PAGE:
Designing Creative Clusters: Learning from Shanghai
The lovely weather has subsided somewhat which means I’ve got more time to spend indoors and therefore more time to dedicate to this new hobby of mine. I’ve got to thank Dan Hill and Timothy Moore (editor for Architecture Australia) for tweeting about this nascent blog, they both endorsed it pretty quickly which is great. No better way to start the year really.
I had a couple of friends over last night, one of which, Matthias Hauesler, is involved in an ARC linkage grant with me about information design in transit environments. The Urban Informatics Team at Arup has done quite a bit of concept design work in this space, especially when the Sydney Metro proposal was still up and running. The basic idea behind this type of work and research is located between information design, interactive architecture and behaviour design (reference to BJ Fogg of Stanford University): all research shows that any kind of feedback has an impact on the way people make decisions, therefore on how people behave. Transit environments are a great testing ground for behaviour design as they are usually relatively controlled environments where passengers are likely to be a captive audience. The type of experience we’re looking to encourage is a more seamless transport experience, where transport becomes an enabler rather than an obstacle to a journey, thus increasing the appeal and functionality of public transport, and increasing the appeal and competitiveness of a city as a place of business. This ARC linkage grant is still being firmed up at the moment, but it promises to occupy a bit of my time over the next couple of years. More to come on this topic…
This got me thinking about another ARC linkage grant I have been a part of and inherited from Dan. Dan secured this research grant looking at the soft infrastructure of creative clusters in China and blogged about it in 2009 with Justin O’Connor and Xin Gu from QUT, Jiao Tong University, and Creative 100 in Qindao. With Dan’s departure, I have willingly taken the ‘principal investigator’ role for Arup, which has been a fantastic experience so far.
Just to summarise the premise of the research, we have been looking at how successful government-supported ‘creative clusters’ in the city of Shanghai have been. By ‘creative cluster’, we mean a building or collection of buildings that houses a concentration of creative businesses that work in collaborative competition. Clusters can present certain elements of shared soft and hard infrastructure that all tenants benefit from. Our key research questions have been: Are creative clusters meeting their objectives? How are they supporting creative industries? What are the implications for cultural policy?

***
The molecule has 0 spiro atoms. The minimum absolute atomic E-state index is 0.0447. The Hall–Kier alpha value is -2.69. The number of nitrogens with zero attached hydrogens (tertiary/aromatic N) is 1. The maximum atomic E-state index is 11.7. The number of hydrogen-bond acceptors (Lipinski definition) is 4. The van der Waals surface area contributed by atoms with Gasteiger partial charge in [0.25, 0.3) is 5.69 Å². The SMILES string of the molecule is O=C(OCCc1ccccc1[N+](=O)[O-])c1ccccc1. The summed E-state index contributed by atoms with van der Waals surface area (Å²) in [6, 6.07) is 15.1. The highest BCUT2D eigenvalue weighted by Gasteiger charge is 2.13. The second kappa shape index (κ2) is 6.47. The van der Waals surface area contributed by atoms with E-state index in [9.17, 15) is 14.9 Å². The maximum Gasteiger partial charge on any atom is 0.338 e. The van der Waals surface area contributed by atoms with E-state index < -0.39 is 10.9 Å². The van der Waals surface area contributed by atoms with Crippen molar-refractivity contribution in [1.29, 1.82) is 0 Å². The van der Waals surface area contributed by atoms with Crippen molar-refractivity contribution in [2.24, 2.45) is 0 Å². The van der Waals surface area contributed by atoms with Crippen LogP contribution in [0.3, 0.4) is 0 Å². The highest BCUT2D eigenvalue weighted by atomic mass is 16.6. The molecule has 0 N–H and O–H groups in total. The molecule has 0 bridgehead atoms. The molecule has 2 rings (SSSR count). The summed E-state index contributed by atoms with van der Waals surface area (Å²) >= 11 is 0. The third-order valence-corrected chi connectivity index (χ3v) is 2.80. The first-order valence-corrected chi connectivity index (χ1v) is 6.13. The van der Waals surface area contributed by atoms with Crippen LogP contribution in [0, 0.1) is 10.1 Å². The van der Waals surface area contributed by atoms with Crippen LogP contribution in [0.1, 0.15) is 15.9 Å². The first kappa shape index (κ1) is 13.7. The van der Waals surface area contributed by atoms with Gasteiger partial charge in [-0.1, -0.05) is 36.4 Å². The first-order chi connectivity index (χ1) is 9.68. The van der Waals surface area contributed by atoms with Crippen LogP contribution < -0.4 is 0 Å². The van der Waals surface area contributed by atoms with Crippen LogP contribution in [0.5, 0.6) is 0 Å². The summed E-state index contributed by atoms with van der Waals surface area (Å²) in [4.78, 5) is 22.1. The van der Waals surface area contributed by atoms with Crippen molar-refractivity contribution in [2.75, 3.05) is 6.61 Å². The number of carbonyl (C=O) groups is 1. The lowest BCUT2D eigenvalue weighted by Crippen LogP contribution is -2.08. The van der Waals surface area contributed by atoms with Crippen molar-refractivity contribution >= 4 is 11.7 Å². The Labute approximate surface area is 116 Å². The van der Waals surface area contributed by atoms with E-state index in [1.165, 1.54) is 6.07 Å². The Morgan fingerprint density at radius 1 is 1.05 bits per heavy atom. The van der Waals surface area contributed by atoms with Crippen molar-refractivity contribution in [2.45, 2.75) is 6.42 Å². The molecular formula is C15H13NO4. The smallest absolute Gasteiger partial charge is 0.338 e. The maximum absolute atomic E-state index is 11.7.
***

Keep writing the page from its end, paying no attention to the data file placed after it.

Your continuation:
It’s no secret that creative clusters have been multiplying throughout Shanghai. The exact figure evades me at this moment but we’re talking about hundreds of developments throughout the Shanghai metropolitan area that are officially endorsed by the city’s government as ‘creative clusters’. Some of the early versions of these clusters took root in the old work unit typologies in the centre of Shanghai, such as Tian Zi Fang (pardon my Chinese spelling). But with gentrification and rising real estate prices in central Shanghai, Tian Zi Fang has become a bit of an expat Mecca (lots of French people, by the way) and taken on a retail and entertainment agenda, rather than a creative industries one.
We’ve been looking at clusters at a couple of scales: at the scale of the cluster itself, and at the scale of the city of Shanghai, as a canvas for creative entrepreneurialism. Getting an good enough picture of where all these clusters where in this city and what their locational strategy is was one of our first objectives. Building on Xin Gu’s extensive knowledge of the field and her network in Shanghai, we were able to compile a very unique georeferenced database of Shanghai’s clusters, what their principal activities are and what kind of building their are located in. It’s a work in progress, but it has yielded some interesting results so far.
What’s interesting about the database as well is that we used Google Maps as a free and user-friendly interface to crowd source the creative clusters and then verified the data through site visits and interviews. The Google Map can then be exported through KML data as an excel spreadsheet that I can use in ArcGIS (all a bit technical but interesting to share experience of how we’ve been able to collaboratively develop a great database).